Crossbench senator Jacqui Lambie will not say which way she will vote on so-called medevac laws, when the legislation comes to a vote next month.
Tasmanian senator Jacqui Lambie is refusing to be drawn on where her crucial vote for refugee medical evacuation laws will go.
The Morrison government is trying to scrap legislation that speeds up the transfer of sick refugees in offshore detention to Australia for medical treatment.
Senator Lambie is likely to cast the deciding vote when the repeal bill comes up for debate in November.
But the crossbencher is waiting to read a Senate committee report on the laws later this week before making a final decision.
"I have been watching the submissions come in ... I'm not going home for the weekend, so there'll be phone calls made," she told ABC Radio on Tuesday.
"I'll be up here and I'll be going through that report."
The so-called medevac laws only apply to asylum seekers and refugees currently being held in Papua New Guinea and Nauru.
The laws will not apply to any future arrivals to the offshore processing centres.
Even still, Senator Lambie said she needed to weigh the national security implications of keeping the scheme in place.
"Especially with the tempo that's happening in the Middle East in the last four or five days," she said.
Senator Lambie is concerned the medevac scheme may send a signal to people smugglers and set off a "domino effect" of boat arrivals.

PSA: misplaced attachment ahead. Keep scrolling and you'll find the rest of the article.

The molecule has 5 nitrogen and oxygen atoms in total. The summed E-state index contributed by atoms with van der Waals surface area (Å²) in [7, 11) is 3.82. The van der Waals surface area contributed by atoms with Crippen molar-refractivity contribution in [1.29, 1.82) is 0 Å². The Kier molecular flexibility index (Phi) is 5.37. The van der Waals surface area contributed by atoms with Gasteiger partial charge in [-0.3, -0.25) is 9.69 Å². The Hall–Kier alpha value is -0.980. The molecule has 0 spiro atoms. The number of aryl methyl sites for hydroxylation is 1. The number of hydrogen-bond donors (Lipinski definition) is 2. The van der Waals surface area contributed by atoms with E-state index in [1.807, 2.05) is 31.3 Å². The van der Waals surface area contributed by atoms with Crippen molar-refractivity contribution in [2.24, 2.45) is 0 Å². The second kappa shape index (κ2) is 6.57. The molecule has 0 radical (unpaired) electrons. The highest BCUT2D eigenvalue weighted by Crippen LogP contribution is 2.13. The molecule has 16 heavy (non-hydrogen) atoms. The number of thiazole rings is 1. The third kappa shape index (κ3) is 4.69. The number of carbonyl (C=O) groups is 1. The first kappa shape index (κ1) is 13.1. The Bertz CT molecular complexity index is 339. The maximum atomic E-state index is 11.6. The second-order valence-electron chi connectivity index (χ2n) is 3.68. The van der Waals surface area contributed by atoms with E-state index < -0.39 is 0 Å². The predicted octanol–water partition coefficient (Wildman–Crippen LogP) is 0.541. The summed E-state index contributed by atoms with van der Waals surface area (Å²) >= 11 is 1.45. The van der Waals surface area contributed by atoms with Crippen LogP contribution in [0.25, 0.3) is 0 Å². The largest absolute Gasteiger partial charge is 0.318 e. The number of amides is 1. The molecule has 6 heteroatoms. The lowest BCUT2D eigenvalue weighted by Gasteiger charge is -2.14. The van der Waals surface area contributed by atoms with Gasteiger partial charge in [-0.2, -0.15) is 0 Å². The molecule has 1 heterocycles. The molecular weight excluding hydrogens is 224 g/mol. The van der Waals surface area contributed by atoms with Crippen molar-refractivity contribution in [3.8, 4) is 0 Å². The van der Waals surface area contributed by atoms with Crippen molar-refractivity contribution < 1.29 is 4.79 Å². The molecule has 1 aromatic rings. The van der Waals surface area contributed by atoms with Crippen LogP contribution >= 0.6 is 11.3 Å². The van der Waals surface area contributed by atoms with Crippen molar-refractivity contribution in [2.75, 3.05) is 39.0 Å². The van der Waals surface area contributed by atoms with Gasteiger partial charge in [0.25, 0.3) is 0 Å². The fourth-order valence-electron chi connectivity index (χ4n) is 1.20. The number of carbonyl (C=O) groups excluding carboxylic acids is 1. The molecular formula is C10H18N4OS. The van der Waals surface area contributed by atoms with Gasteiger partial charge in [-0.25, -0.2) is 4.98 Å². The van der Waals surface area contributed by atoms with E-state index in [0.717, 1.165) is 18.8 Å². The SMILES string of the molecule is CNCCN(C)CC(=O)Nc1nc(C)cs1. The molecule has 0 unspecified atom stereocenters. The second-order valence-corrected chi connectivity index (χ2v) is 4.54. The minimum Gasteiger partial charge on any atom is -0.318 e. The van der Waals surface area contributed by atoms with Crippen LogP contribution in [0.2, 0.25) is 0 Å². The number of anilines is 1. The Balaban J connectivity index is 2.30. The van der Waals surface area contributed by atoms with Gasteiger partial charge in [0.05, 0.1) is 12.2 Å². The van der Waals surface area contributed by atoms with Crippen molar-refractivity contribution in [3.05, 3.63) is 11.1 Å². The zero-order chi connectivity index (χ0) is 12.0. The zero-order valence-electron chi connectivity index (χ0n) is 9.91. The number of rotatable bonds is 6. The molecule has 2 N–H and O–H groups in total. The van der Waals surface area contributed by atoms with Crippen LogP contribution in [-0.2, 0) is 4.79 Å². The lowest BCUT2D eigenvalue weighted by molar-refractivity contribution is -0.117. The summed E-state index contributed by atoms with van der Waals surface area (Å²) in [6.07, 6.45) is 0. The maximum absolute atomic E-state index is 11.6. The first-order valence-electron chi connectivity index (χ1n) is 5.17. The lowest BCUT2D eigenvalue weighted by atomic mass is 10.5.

"Word doesn't always get back to people in ... war zones not to get on boats because you won't be allowed in Australia," she said.
But the Senator has ruled out making deals with the government over the matter that could sway her vote.
“Tasmanians don’t want deals done over humanity, I can assure you of that much. So whichever way it goes, there will be no deals done for Tasmania over this,” she said on Sunday ahead of the sitting fortnight," she told reporters on Sunday.
The medevac laws, which were enacted against the coalition government's wishes earlier this year, gave clinicians a greater say in the medical transfers of asylum seekers.
The bill created a specialist medical panel to approve evacuations on advice from doctors rather than government officials.
It has the support of much of the medical profession, with 11 peak medical bodies joining the Australian Medical Association in calling for the laws to stay, believing they rightly improve healthcare access for refugees and asylum seekers.
More than 130 people have been transferred from Nauru and Papua New Guinea since the medevac laws were passed in February.
The government can still refuse transfers on national security grounds.